In the Events/Choreography approach, the first service executes a transaction and then publishes an event. This event is listened to by one or more services, which execute local transactions and publish (or don't publish) new events.
The distributed transaction ends when the last service executes its local transaction and does not publish any events, or the event published is not heard by any of the saga's participants.
Let's see how it would look in our e-commerce example:
- Order Service saves a new order, set the state as pending and publish an event called ORDER_CREATED_EVENT.
- The Payment Service listens to ORDER_CREATED_EVENT, charge the client and publish the event BILLED_ORDER_EVENT.
- The Stock Service listens to BILLED_ORDER_EVENT, update the stock, prepare the products bought in the order and publish ORDER_PREPARED_EVENT.
- Delivery Service listens to ORDER_PREPARED_EVENT and then pick up and deliver the product. At the end, it publishes an ORDER_DELIVERED_EVENT
- Finally, Order Service listens to ORDER_DELIVERED_EVENT and set the state of the order as concluded.
In the case above, if the state of the order needs to be tracked, Order Service could simply listen to all events and update its state.
Rollbacks in distributed transactions
Rolling back a distributed transaction does not come for free. Normally you have to implement another operation/transaction to compensate for what has been done before.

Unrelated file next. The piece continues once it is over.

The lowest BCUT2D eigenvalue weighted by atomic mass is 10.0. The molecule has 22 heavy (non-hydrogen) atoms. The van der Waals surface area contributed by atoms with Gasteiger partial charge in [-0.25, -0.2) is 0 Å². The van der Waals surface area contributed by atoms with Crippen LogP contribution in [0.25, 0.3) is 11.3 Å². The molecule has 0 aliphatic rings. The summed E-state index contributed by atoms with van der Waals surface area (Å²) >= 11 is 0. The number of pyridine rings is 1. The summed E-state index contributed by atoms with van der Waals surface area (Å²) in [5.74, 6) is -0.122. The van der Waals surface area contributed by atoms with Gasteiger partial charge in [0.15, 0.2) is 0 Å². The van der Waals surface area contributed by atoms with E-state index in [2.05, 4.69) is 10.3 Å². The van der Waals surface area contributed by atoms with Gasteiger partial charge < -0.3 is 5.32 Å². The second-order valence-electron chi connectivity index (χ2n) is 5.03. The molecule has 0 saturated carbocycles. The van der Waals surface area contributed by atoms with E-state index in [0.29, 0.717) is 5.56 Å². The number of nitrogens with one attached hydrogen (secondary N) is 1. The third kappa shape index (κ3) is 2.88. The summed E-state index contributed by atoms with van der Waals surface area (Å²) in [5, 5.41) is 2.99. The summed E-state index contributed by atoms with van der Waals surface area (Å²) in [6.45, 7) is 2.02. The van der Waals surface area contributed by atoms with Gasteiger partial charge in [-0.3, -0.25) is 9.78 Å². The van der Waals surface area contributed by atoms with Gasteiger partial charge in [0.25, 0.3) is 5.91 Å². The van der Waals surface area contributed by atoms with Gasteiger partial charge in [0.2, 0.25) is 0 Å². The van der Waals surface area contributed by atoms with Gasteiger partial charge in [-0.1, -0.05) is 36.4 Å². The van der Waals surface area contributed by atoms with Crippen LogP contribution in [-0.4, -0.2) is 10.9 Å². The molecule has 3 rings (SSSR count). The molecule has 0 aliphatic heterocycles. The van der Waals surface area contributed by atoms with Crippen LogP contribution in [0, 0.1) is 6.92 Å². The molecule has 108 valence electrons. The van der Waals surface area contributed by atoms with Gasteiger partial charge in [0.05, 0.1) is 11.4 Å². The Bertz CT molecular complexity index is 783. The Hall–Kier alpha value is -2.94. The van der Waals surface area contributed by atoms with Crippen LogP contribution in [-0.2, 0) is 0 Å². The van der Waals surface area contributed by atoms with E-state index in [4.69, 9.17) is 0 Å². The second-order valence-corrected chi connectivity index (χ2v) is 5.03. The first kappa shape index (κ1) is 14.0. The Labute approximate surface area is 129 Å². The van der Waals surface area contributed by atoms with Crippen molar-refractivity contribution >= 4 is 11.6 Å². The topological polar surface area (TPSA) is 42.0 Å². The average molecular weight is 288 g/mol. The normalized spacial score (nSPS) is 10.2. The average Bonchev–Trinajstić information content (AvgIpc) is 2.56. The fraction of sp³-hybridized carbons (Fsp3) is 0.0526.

Suppose that Stock Service has failed during a transaction. Let's see what the rollback would look like:
- Stock Service produces PRODUCT_OUT_OF_STOCK_EVENT;
- Both Order Service and Payment Service listen to the previous message:
- Payment Service refund the client.
- Order Service set the order state as failed.
Note that it is crucial to define a common shared ID for each transaction, so whenever you throw an event, all listeners can know right away which transaction it refers to.
Benefits and Drawbacks of Saga's Event/Choreography Design
Events/Choreography is a natural way to implement Saga's pattern; it is simple, easy to understand, does not require much effort to build, and all participants are loosely coupled as they don't have direct knowledge of each other. If your transaction involves 2 to 4 steps, it might be a very good fit.
However, this approach can rapidly become confusing if you keep adding extra steps in your transaction, as it is difficult to track which services listen to which events. Moreover, it also might add a cyclic dependency between services, as they have to subscribe to one another's events.
Finally, testing would be tricky to implement using this design. In order to simulate the transaction behavior, you should have all services running.
In the next post, I will explain how to address most of the problems with Saga's Events/Choreography approach using another Saga implementation called Command/Orchestration.
In the meantime, if you have any questions, feel free to ask me at @deniswsrosa.
Published at DZone with permission of Denis W S Rosa, DZone MVB. See the original article here.